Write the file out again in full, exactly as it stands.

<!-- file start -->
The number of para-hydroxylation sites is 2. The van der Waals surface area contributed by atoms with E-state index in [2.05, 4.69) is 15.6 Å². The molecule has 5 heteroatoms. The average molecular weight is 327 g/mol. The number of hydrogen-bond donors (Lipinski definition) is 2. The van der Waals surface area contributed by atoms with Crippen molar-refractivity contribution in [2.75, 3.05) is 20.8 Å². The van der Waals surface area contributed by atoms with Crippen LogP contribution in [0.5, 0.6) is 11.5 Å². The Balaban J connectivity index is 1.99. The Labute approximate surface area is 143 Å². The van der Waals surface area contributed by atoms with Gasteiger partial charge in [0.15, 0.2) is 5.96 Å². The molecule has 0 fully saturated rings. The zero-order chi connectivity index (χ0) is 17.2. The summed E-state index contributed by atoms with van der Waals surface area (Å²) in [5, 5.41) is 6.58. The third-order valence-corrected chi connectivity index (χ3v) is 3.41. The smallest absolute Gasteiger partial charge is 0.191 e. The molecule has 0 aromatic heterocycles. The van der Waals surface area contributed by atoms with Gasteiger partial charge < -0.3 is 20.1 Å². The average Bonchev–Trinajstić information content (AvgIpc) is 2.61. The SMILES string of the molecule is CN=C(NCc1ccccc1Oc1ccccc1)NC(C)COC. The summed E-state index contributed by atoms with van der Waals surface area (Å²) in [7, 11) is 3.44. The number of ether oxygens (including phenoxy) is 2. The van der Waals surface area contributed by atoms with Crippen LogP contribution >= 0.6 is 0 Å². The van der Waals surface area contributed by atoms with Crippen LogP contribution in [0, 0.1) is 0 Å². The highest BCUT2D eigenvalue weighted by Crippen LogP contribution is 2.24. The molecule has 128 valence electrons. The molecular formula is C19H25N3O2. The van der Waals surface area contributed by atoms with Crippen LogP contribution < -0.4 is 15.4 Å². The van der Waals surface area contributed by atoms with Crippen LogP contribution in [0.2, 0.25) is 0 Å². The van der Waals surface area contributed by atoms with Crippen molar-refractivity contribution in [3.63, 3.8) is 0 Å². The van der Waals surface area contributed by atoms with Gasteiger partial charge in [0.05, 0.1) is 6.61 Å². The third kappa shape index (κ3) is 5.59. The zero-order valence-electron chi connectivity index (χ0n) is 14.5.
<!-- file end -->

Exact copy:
The number of para-hydroxylation sites is 2. The van der Waals surface area contributed by atoms with E-state index in [2.05, 4.69) is 15.6 Å². The molecule has 5 heteroatoms. The average molecular weight is 327 g/mol. The number of hydrogen-bond donors (Lipinski definition) is 2. The van der Waals surface area contributed by atoms with Crippen molar-refractivity contribution in [2.75, 3.05) is 20.8 Å². The van der Waals surface area contributed by atoms with Crippen LogP contribution in [0.5, 0.6) is 11.5 Å². The Balaban J connectivity index is 1.99. The Labute approximate surface area is 143 Å². The van der Waals surface area contributed by atoms with Gasteiger partial charge in [0.15, 0.2) is 5.96 Å². The molecule has 0 fully saturated rings. The zero-order chi connectivity index (χ0) is 17.2. The summed E-state index contributed by atoms with van der Waals surface area (Å²) in [5, 5.41) is 6.58. The third-order valence-corrected chi connectivity index (χ3v) is 3.41. The smallest absolute Gasteiger partial charge is 0.191 e. The molecule has 0 aromatic heterocycles. The van der Waals surface area contributed by atoms with Gasteiger partial charge < -0.3 is 20.1 Å². The average Bonchev–Trinajstić information content (AvgIpc) is 2.61. The SMILES string of the molecule is CN=C(NCc1ccccc1Oc1ccccc1)NC(C)COC. The summed E-state index contributed by atoms with van der Waals surface area (Å²) in [7, 11) is 3.44. The number of ether oxygens (including phenoxy) is 2. The van der Waals surface area contributed by atoms with Crippen LogP contribution >= 0.6 is 0 Å². The van der Waals surface area contributed by atoms with Crippen LogP contribution in [0, 0.1) is 0 Å². The highest BCUT2D eigenvalue weighted by Crippen LogP contribution is 2.24. The molecule has 128 valence electrons. The molecular formula is C19H25N3O2. The van der Waals surface area contributed by atoms with Crippen LogP contribution < -0.4 is 15.4 Å². The van der Waals surface area contributed by atoms with Crippen LogP contribution in [0.2, 0.25) is 0 Å². The van der Waals surface area contributed by atoms with Crippen molar-refractivity contribution in [3.63, 3.8) is 0 Å². The van der Waals surface area contributed by atoms with Gasteiger partial charge in [0.05, 0.1) is 6.61 Å². The third kappa shape index (κ3) is 5.59. The zero-order valence-electron chi connectivity index (χ0n) is 14.5.